Canadian Environmental Group Uses Satire To Highlight Energy East Pipeline Risks
“Few benefits for Canadians.”
A leading Canadian environmental group has taken to satire to highlight the grave risks posed by TransCanada’s proposed Energy East tar sands pipeline project.
Last week, Toronto-based Environmental Defence released a cheeky video starring a British actor with a striking resemblance to famous British naturalist David Attenborough. Dubbed Great Canadian Migrations, the video follows tar sands oil as it travels from its epicentre in Alberta, through several Canadian provinces, to an oil tanker in the Atlantic Ocean.
The actor’s absurdly optimistic commentary is accompanied by footage of recent well-known oil spills in Canada and the United States. The video also highlights Energy East’s proven contribution to climate change.
“The tar sands and climate change are no laughing matter, but we hope by using humour to reach a wide audience and raise awareness about the significant risks associated with the Energy East mega-pipeline,” said Keith Brooks, Environmental Defence’s Clean Economy Program Director, in a press release. “Energy East has many risks, especially to communities along the route, with few benefits for Canadians.”
TransCanada, the company also behind the beleagued Keystone XL pipeline, filed for Energy East’s approval with the National Energy Board in late 2014. If built, the proposed 4,400km pipeline would ship 1.1 million barrels of tar sands oil from Alberta to Canada’s east coast.
A report Environmental Defence released jointly with the Council of Canadians, Ecology Action Centre and Equiterre last year revealed that the Energy East pipeline would yield meagre benefits for Canada, with the bulk of the oil heading for export markets in Asia and Europe.
The Council of Canadians has argued that the pipeline would cause a 40 per cent increase in tar sands production, more climate pollution and threaten “over 1000 waterways along the route with a devastating diluted bitumen spill.” The Ottawa-based organization has also found that Energy East would “lead to massive tanker exports from the Atlantic coast to Europe, India, China and the U.S” and gas shortages in Ontario and Quebec.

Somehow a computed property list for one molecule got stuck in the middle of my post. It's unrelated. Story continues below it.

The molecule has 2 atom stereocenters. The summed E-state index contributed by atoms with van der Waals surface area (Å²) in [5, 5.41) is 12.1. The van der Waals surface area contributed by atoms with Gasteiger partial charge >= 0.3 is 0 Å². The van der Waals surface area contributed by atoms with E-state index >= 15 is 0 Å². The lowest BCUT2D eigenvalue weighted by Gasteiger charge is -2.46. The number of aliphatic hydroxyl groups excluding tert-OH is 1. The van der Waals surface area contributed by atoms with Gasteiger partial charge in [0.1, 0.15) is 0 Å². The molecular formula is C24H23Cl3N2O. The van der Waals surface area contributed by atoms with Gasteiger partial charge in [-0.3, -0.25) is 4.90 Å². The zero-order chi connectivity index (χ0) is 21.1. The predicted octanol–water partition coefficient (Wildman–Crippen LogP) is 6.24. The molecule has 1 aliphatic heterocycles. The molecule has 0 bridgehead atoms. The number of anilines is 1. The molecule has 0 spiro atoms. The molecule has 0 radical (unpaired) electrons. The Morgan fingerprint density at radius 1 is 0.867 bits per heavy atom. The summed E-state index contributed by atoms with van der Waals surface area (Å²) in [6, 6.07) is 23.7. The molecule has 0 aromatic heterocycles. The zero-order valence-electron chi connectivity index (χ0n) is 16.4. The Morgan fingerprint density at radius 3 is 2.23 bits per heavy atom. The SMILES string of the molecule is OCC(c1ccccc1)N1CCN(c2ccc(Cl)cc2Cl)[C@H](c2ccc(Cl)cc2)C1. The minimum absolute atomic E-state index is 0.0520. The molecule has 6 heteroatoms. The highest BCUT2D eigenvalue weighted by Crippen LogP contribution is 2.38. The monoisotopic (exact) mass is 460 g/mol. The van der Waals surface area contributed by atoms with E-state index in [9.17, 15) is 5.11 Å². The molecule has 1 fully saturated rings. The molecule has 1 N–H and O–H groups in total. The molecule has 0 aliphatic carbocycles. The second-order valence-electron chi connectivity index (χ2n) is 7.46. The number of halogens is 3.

A study released in early 2014 by the Pembina Institute, a Canadian think-tank focused on energy issues, revealed that Energy East “could generate up to 32 million tonnes of additional greenhouse gas emissions each year — an even greater impact than the proposed Keystone XL pipeline.”
I wonder how TransCanada will react to Environmental Defence’s timely humour. Last year, we learned that the energy giant had hired Edelman, one of the world’s largest PR firms, to help sell the Energy East project to the public and attack the pipeline’s opponents.
According to internal strategic documents obtained by Greenpeace, Edelman advised TransCanada to engaged in a “perpetual campaign” involving propaganda, demonization, character assassination, smear campaign, economic warfare, proxy groups and other dirty tactics, to attack climate justice activists opposed to the Energy East pipeline.
Environmentalist David Suzuki is one of those targeted. Suzuki responded: “I won’t be intimidated. I have no intention of backing down.”
Photo: YouTube screen capture
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